It is very common to hear design practitioners, advertising eggheads, and artsy-fartsy commentators telling us to think out of the box in their attempt to coax us into coming up with ideas that are extraordinary. They seem to be under the impression that hearing this can nudge us in the right mental direction. I have this nagging suspicion, however, that people mouth “You oughta think out of the box, fella!” for the following reasons:
- To sound cool and hip.
- To remind people you need to hire them for being so.
- To make you open up unnecessarily.
On many occasions, I’ve proven all of the above to be true. And there is no need to apologize. In fact, thinking out of the box is far better than being pedestrian or dated when it comes to ideas. Clearly, technically-inclined people (or those working alongside such people) need to be aware that professionals in creative design don’t think the same way they do. Suffice to say that, in my experience with design-related encounters in the past, the creative process designers go through from ideation to execution, no matter how serious, does not always get the response they have in mind.
We haven’t even touched on the visual images designers play with to illustrate the ideas bubbling inside their heads. The visual possibilities that accompany the design making process make creative people aware of the many mutations their ideas undergo. There is no reliable scientific study available to prove or disprove how this is related to creative processes or pursuits. But unconscious visualization is a well-known reality among art and design practitioners even among non-art inclined individuals! Elementary psychology offers a lame explanation for this: it’s called autosuggestion.
However, design gurus boldly disagree with it and regard the mental imagery invoked in this process as as imperfect ideas that are still undergoing thought focus. Those form as the creator’s imagination finds creative paths never before taken by himself or by any of his colleagues. The idea that only artistically inclined people have this capability is pure vanity. Ordinary folks, too, can imagine how they want things to look like: say, a room in the house, a car, or a lover.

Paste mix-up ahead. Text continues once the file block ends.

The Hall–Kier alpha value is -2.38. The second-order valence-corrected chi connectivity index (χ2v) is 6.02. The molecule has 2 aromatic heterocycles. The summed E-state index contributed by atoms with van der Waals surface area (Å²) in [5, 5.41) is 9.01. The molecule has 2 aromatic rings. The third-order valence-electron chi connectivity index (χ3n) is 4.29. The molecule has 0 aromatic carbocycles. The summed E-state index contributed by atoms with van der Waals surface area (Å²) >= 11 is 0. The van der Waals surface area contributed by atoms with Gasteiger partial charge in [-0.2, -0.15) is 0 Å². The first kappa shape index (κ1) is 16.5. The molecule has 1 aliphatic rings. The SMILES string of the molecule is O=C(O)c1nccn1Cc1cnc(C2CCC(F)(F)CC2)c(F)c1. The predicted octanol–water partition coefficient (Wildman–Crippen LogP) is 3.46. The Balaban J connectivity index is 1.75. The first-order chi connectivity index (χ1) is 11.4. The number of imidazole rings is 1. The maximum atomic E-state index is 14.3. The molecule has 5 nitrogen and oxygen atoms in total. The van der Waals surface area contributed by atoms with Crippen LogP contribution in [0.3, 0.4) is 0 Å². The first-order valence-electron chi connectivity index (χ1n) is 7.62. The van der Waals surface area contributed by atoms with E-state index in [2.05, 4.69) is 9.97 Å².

Vanity aside, the challenge is to come up with something visually unconventional yet cleverly familiar to provoke response from the spectator, one that disrupts accepted imagery usually associated with certain ideas by replacing them with a totally unexpected visual reinterpretation.
Once an idea becomes crystal clear and its execution has made its point clear in visual terms, another creative process takes over. We begin to see how each part of the idea behaves on its own. Witness how a design team goes about presenting the big idea cut into small bits and pieces before putting it back together to convey a cohesive whole. The process goes as follows:
- Designer accesses all layout thumbnails from either Dropbox or Box apps on his tablet. Knows his RingCentral virtual PBX well enough to even keep back up ready on his iPhone.
- Makes a slideshow of his design series approach in perfectly correlated message resonance between visual and non-visual elements.
- Concludes his presentation by showing you the situational “box” your brand is currently trapped in — and how everything is bound to change for the better now that that box has been disposed of.
With this sort of process, thinking outside of the box becomes a habit worth keeping and not an empty suggestion.